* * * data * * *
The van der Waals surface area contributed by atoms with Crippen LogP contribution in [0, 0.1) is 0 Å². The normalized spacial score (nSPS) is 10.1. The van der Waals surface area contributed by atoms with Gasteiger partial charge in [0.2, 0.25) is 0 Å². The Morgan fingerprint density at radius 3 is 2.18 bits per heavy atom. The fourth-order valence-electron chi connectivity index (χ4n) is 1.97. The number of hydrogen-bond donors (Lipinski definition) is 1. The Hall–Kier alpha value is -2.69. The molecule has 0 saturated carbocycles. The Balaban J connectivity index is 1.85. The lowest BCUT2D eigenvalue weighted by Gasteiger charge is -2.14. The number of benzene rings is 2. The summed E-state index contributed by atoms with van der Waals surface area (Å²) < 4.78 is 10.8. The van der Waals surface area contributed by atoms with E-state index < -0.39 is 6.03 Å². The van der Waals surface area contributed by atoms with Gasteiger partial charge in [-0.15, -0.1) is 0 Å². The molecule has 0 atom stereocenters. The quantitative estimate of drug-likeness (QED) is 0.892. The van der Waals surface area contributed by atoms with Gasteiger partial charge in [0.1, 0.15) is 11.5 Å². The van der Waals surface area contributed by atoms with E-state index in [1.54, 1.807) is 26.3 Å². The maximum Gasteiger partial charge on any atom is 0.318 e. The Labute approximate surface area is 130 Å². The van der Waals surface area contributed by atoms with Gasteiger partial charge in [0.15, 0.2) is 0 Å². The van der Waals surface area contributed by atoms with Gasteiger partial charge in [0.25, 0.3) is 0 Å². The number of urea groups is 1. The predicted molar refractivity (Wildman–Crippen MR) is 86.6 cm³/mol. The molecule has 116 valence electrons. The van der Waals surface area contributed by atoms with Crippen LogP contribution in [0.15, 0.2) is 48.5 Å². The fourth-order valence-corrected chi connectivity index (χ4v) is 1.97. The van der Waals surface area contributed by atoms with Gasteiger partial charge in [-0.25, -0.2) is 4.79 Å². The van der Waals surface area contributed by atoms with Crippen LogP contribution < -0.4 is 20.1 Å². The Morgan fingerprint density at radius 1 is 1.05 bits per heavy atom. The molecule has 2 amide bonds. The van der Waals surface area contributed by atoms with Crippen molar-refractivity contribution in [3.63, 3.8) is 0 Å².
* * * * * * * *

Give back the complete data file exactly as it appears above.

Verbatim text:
The van der Waals surface area contributed by atoms with Crippen LogP contribution in [0, 0.1) is 0 Å². The normalized spacial score (nSPS) is 10.1. The van der Waals surface area contributed by atoms with Gasteiger partial charge in [0.2, 0.25) is 0 Å². The Morgan fingerprint density at radius 3 is 2.18 bits per heavy atom. The fourth-order valence-electron chi connectivity index (χ4n) is 1.97. The number of hydrogen-bond donors (Lipinski definition) is 1. The Hall–Kier alpha value is -2.69. The molecule has 0 saturated carbocycles. The Balaban J connectivity index is 1.85. The lowest BCUT2D eigenvalue weighted by Gasteiger charge is -2.14. The number of benzene rings is 2. The summed E-state index contributed by atoms with van der Waals surface area (Å²) < 4.78 is 10.8. The van der Waals surface area contributed by atoms with E-state index < -0.39 is 6.03 Å². The van der Waals surface area contributed by atoms with Gasteiger partial charge in [-0.15, -0.1) is 0 Å². The molecule has 0 atom stereocenters. The quantitative estimate of drug-likeness (QED) is 0.892. The van der Waals surface area contributed by atoms with Gasteiger partial charge in [0.1, 0.15) is 11.5 Å². The van der Waals surface area contributed by atoms with E-state index in [1.54, 1.807) is 26.3 Å². The maximum Gasteiger partial charge on any atom is 0.318 e. The Labute approximate surface area is 130 Å². The van der Waals surface area contributed by atoms with Gasteiger partial charge in [0.15, 0.2) is 0 Å². The van der Waals surface area contributed by atoms with Gasteiger partial charge in [0.25, 0.3) is 0 Å². The number of urea groups is 1. The predicted molar refractivity (Wildman–Crippen MR) is 86.6 cm³/mol. The molecule has 116 valence electrons. The van der Waals surface area contributed by atoms with Crippen LogP contribution in [0.15, 0.2) is 48.5 Å². The fourth-order valence-corrected chi connectivity index (χ4v) is 1.97. The van der Waals surface area contributed by atoms with Gasteiger partial charge in [-0.25, -0.2) is 4.79 Å². The van der Waals surface area contributed by atoms with Crippen LogP contribution < -0.4 is 20.1 Å². The Morgan fingerprint density at radius 1 is 1.05 bits per heavy atom. The molecule has 2 amide bonds. The van der Waals surface area contributed by atoms with Crippen molar-refractivity contribution in [3.63, 3.8) is 0 Å².